Guidelines • Allow adequate time to attend to child initiations, difficult if you are rushed • Use incidental teaching to develop language and social skills when the child wants something such as food, an activity, a toy, attention or help. Naturally reinforce the request by giving the item requested (e.g., the ball). • Incidental teaching should be relatively brief and enjoyable. If a situation becomes lengthy or unpleasant, stop and redirect to another activity. • Preplan the times during the day when you will use incidental teaching, i.e. Center time, a community outing. Think about how you can teach language and concepts during this time, i.e. color identification, object identification, choice, greetings. • Start small and set a goal, i.e. identify and use 3-4 teaching opportunities daily. If incidental teaching is used regularly, it becomes more natural, even though planning must still be done to ensure instructional goals are met.
Challenging Behavior(s) What is Behavior? • Anything we do or say constitutes a behavior • Examples: walking, talking, eating, sleeping, playing, working • Behaviors are acquired (learned) and maintained throughout our lives through daily interaction with our environment and other people
Assumptions About Behavior • Behaviors are all functional, purposeful, and meaningful • Often behaviors serve as a means to communicate • Behavior occurs because it “works” • Behavior is changed by changing the things that come before and after it • Behavior change in children involves behavior change in adults
Explanation: Problem or maladaptive behaviors, like all behavior, serve a function or purpose. The function must be hypothesized prior to designing a plan for intervention. Failure to base the intervention on the specific cause (function) very often results in ineffective and unnecessarily restrictive procedures. Behavioral functions fall into 5 categories: • Attention • Access to objects and activities • Escape / avoidance • Automatic reinforcement (self-stimulation) • Sometimes more than one function is at work at a time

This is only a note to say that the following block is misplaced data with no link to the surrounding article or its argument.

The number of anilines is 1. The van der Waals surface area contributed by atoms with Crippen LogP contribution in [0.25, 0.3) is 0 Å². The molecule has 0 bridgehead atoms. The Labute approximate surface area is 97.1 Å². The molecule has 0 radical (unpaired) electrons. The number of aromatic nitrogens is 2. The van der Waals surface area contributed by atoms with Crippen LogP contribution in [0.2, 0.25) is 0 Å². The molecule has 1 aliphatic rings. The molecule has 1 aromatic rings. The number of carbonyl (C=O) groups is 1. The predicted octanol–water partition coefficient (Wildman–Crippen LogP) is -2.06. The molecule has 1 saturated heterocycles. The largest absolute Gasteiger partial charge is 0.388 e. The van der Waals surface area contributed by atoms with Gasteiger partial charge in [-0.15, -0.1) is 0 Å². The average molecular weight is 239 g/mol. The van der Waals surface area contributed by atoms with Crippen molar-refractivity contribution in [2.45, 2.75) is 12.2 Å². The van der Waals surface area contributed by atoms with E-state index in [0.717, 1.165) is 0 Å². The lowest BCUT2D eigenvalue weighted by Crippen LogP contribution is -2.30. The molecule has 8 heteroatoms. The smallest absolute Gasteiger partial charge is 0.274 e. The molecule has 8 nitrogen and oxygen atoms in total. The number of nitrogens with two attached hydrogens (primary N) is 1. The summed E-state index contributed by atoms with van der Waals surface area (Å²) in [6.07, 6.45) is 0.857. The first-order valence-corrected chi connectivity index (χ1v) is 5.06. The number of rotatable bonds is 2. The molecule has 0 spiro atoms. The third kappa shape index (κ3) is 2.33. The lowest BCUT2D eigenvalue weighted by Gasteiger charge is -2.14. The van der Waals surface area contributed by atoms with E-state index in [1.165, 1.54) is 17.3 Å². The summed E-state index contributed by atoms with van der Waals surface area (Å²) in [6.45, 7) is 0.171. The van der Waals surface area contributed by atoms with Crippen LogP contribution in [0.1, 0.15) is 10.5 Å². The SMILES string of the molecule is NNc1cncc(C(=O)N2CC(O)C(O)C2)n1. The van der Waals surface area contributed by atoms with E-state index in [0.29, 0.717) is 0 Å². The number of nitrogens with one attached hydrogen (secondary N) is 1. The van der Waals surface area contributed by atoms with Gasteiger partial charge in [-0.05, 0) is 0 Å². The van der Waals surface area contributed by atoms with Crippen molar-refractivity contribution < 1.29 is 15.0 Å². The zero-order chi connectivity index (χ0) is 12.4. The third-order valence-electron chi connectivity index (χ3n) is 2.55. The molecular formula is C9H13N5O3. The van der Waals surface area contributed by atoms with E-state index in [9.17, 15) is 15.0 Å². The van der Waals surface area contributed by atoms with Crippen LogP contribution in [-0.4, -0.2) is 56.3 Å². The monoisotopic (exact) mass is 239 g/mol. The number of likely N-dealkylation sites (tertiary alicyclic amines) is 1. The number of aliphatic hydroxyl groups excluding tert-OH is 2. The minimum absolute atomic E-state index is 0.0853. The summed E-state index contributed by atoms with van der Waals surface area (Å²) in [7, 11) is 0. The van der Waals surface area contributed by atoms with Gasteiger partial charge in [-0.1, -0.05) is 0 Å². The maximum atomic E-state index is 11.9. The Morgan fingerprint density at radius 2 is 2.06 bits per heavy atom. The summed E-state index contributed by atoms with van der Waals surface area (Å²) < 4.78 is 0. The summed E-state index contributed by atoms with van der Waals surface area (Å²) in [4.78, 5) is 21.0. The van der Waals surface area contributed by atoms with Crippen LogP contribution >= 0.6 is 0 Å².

Examples of when a Problem Behavior May Occur • When working on a demanding task • When access to items or activities is denied • When adult attention is not focused on the child • When the environment is unstructured or under-enriched • When the child is bored and doesn’t know what to do with self
Functional Behavior Assessment (FBA):A functional behavior assessment involves procedures used to identify the causes of maladaptive behaviors and creating a plan to address the behaviors. It is important to record data before the plan is implemented, as well as after implementation to ensure the plan is effective.
Functional Communication Training- FCT involves identifying the function or purpose of a child’s challenging behavior (i.e. hitting, screaming, taking toys away from others) via an FBA, and subsequently identifying and teaching an appropriate, or replacement, behavior that will serve the same purpose for the child. Explanation: FCT requires that a functional behavioral assessment first be conducted by a qualified professional to identify the function of the child’s challenging behavior (i.e. getting attention or escaping from an activity). After the function or purpose of the challenging behavior has been identified, a more desirable or acceptable form of is identified as a replacement. The replacement behavior can involve speech, gestures, signs, or pictures appropriate to the child’s developmental level.
Guidelines for choosing a replacement behavior, or new form of communication: • should be something that the child is capable of doing • can be taught easily • will be easily noticed and acknowledged when the child uses it • works as or more effectively than the problem behavior • Once a replacement behavior is selected, FCT involves ignoring the challenging behavior (extinction) and prompting and reinforcing the use of the replacement behavior. *Note: A well-trained behavior analyst or someone with a high degree of training and experience is required for the completion of an FBA